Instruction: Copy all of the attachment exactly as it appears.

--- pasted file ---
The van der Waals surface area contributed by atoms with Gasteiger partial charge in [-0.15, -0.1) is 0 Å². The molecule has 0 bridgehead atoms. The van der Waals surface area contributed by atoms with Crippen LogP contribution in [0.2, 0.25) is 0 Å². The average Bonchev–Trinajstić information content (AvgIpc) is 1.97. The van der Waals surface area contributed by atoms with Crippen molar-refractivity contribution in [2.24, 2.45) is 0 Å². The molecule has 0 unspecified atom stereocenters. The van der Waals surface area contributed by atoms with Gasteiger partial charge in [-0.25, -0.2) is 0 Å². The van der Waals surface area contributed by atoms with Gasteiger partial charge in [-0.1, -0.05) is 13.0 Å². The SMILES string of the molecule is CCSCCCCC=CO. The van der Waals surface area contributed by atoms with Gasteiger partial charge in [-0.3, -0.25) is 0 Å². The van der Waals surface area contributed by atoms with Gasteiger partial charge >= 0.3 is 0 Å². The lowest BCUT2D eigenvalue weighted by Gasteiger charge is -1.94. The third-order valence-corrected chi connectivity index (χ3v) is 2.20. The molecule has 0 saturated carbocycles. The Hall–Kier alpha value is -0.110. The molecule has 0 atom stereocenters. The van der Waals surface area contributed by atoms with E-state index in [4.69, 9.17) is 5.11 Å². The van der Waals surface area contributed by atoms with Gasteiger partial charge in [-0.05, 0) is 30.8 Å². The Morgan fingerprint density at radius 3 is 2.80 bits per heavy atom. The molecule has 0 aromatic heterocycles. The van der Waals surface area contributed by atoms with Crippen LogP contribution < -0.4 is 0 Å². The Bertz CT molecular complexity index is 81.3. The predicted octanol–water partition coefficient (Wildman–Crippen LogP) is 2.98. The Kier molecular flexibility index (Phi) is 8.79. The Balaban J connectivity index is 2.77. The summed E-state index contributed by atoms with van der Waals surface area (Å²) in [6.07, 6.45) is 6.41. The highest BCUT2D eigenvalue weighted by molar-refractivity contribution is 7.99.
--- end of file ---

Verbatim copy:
The van der Waals surface area contributed by atoms with Gasteiger partial charge in [-0.15, -0.1) is 0 Å². The molecule has 0 bridgehead atoms. The van der Waals surface area contributed by atoms with Crippen LogP contribution in [0.2, 0.25) is 0 Å². The average Bonchev–Trinajstić information content (AvgIpc) is 1.97. The van der Waals surface area contributed by atoms with Crippen molar-refractivity contribution in [2.24, 2.45) is 0 Å². The molecule has 0 unspecified atom stereocenters. The van der Waals surface area contributed by atoms with Gasteiger partial charge in [-0.25, -0.2) is 0 Å². The van der Waals surface area contributed by atoms with Gasteiger partial charge in [-0.1, -0.05) is 13.0 Å². The SMILES string of the molecule is CCSCCCCC=CO. The van der Waals surface area contributed by atoms with Gasteiger partial charge in [-0.3, -0.25) is 0 Å². The van der Waals surface area contributed by atoms with Gasteiger partial charge >= 0.3 is 0 Å². The lowest BCUT2D eigenvalue weighted by Gasteiger charge is -1.94. The third-order valence-corrected chi connectivity index (χ3v) is 2.20. The molecule has 0 saturated carbocycles. The Hall–Kier alpha value is -0.110. The molecule has 0 atom stereocenters. The van der Waals surface area contributed by atoms with E-state index in [4.69, 9.17) is 5.11 Å². The van der Waals surface area contributed by atoms with Gasteiger partial charge in [-0.05, 0) is 30.8 Å². The Morgan fingerprint density at radius 3 is 2.80 bits per heavy atom. The molecule has 0 aromatic heterocycles. The van der Waals surface area contributed by atoms with Crippen LogP contribution < -0.4 is 0 Å². The Bertz CT molecular complexity index is 81.3. The predicted octanol–water partition coefficient (Wildman–Crippen LogP) is 2.98. The Kier molecular flexibility index (Phi) is 8.79. The Balaban J connectivity index is 2.77. The summed E-state index contributed by atoms with van der Waals surface area (Å²) in [6.07, 6.45) is 6.41. The highest BCUT2D eigenvalue weighted by molar-refractivity contribution is 7.99.